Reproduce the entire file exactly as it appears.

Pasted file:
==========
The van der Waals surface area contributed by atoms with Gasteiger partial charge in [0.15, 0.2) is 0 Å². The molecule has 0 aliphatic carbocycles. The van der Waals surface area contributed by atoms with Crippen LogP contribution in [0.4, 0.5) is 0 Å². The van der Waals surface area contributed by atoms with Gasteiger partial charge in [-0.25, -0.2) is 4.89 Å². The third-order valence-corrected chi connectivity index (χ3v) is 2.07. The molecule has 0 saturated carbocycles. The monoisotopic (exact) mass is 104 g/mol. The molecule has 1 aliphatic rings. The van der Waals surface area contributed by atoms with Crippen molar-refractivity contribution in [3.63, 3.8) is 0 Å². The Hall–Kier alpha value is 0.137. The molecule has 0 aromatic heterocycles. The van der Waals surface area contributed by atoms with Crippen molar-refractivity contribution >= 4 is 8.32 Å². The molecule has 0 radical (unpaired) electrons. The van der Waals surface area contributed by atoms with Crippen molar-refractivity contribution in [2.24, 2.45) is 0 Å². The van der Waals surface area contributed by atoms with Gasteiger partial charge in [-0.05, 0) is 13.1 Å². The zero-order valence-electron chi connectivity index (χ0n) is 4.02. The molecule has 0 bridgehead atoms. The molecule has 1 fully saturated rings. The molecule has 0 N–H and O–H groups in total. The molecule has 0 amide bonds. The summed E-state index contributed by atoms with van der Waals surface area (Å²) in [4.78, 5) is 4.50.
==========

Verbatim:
The van der Waals surface area contributed by atoms with Gasteiger partial charge in [0.15, 0.2) is 0 Å². The molecule has 0 aliphatic carbocycles. The van der Waals surface area contributed by atoms with Crippen LogP contribution in [0.4, 0.5) is 0 Å². The van der Waals surface area contributed by atoms with Gasteiger partial charge in [-0.25, -0.2) is 4.89 Å². The third-order valence-corrected chi connectivity index (χ3v) is 2.07. The molecule has 0 saturated carbocycles. The monoisotopic (exact) mass is 104 g/mol. The molecule has 1 aliphatic rings. The van der Waals surface area contributed by atoms with Crippen molar-refractivity contribution in [3.63, 3.8) is 0 Å². The Hall–Kier alpha value is 0.137. The molecule has 0 aromatic heterocycles. The van der Waals surface area contributed by atoms with Crippen molar-refractivity contribution >= 4 is 8.32 Å². The molecule has 0 radical (unpaired) electrons. The van der Waals surface area contributed by atoms with Crippen molar-refractivity contribution in [2.24, 2.45) is 0 Å². The van der Waals surface area contributed by atoms with Gasteiger partial charge in [-0.05, 0) is 13.1 Å². The zero-order valence-electron chi connectivity index (χ0n) is 4.02. The molecule has 0 bridgehead atoms. The molecule has 1 fully saturated rings. The molecule has 0 N–H and O–H groups in total. The molecule has 0 amide bonds. The summed E-state index contributed by atoms with van der Waals surface area (Å²) in [4.78, 5) is 4.50.